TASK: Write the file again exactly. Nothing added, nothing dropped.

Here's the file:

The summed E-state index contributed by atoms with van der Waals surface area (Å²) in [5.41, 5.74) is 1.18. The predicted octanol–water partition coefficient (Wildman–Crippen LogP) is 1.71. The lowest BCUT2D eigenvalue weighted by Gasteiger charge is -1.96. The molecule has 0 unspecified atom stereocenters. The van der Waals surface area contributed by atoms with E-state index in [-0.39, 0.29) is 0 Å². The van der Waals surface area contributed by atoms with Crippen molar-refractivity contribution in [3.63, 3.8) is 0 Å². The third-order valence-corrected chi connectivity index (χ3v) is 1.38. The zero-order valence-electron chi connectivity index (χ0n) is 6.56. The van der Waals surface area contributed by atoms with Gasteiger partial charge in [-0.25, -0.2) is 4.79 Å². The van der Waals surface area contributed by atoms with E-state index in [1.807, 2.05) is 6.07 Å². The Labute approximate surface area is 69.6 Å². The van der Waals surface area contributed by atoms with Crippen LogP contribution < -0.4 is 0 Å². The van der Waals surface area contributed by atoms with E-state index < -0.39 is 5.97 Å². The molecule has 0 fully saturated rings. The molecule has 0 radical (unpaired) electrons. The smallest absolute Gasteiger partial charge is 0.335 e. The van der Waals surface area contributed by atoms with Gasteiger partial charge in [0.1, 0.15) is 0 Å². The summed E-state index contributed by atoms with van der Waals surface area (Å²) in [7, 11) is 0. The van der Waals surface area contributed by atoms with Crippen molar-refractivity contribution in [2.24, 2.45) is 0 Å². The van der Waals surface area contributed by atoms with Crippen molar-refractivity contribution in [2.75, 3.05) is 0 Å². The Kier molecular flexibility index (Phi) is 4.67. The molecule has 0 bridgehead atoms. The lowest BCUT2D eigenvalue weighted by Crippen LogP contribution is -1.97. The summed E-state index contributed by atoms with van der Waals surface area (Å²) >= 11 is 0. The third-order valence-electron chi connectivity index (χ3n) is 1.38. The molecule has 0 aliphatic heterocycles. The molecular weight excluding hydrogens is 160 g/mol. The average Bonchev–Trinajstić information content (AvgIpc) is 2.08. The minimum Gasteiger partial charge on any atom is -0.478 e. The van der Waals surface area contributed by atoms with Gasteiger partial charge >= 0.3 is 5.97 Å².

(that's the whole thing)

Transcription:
The summed E-state index contributed by atoms with van der Waals surface area (Å²) in [5.41, 5.74) is 1.18. The predicted octanol–water partition coefficient (Wildman–Crippen LogP) is 1.71. The lowest BCUT2D eigenvalue weighted by Gasteiger charge is -1.96. The molecule has 0 unspecified atom stereocenters. The van der Waals surface area contributed by atoms with E-state index in [-0.39, 0.29) is 0 Å². The van der Waals surface area contributed by atoms with Crippen molar-refractivity contribution in [3.63, 3.8) is 0 Å². The third-order valence-corrected chi connectivity index (χ3v) is 1.38. The zero-order valence-electron chi connectivity index (χ0n) is 6.56. The van der Waals surface area contributed by atoms with Gasteiger partial charge in [-0.25, -0.2) is 4.79 Å². The van der Waals surface area contributed by atoms with E-state index in [1.807, 2.05) is 6.07 Å². The Labute approximate surface area is 69.6 Å². The van der Waals surface area contributed by atoms with Crippen LogP contribution < -0.4 is 0 Å². The van der Waals surface area contributed by atoms with E-state index < -0.39 is 5.97 Å². The molecule has 0 fully saturated rings. The molecule has 0 radical (unpaired) electrons. The smallest absolute Gasteiger partial charge is 0.335 e. The van der Waals surface area contributed by atoms with Gasteiger partial charge in [0.1, 0.15) is 0 Å². The summed E-state index contributed by atoms with van der Waals surface area (Å²) in [7, 11) is 0. The van der Waals surface area contributed by atoms with Crippen molar-refractivity contribution in [2.24, 2.45) is 0 Å². The van der Waals surface area contributed by atoms with Crippen molar-refractivity contribution in [2.75, 3.05) is 0 Å². The Kier molecular flexibility index (Phi) is 4.67. The molecule has 0 bridgehead atoms. The lowest BCUT2D eigenvalue weighted by Crippen LogP contribution is -1.97. The summed E-state index contributed by atoms with van der Waals surface area (Å²) >= 11 is 0. The third-order valence-electron chi connectivity index (χ3n) is 1.38. The molecule has 0 aliphatic heterocycles. The molecular weight excluding hydrogens is 160 g/mol. The average Bonchev–Trinajstić information content (AvgIpc) is 2.08. The minimum Gasteiger partial charge on any atom is -0.478 e. The van der Waals surface area contributed by atoms with Gasteiger partial charge >= 0.3 is 5.97 Å².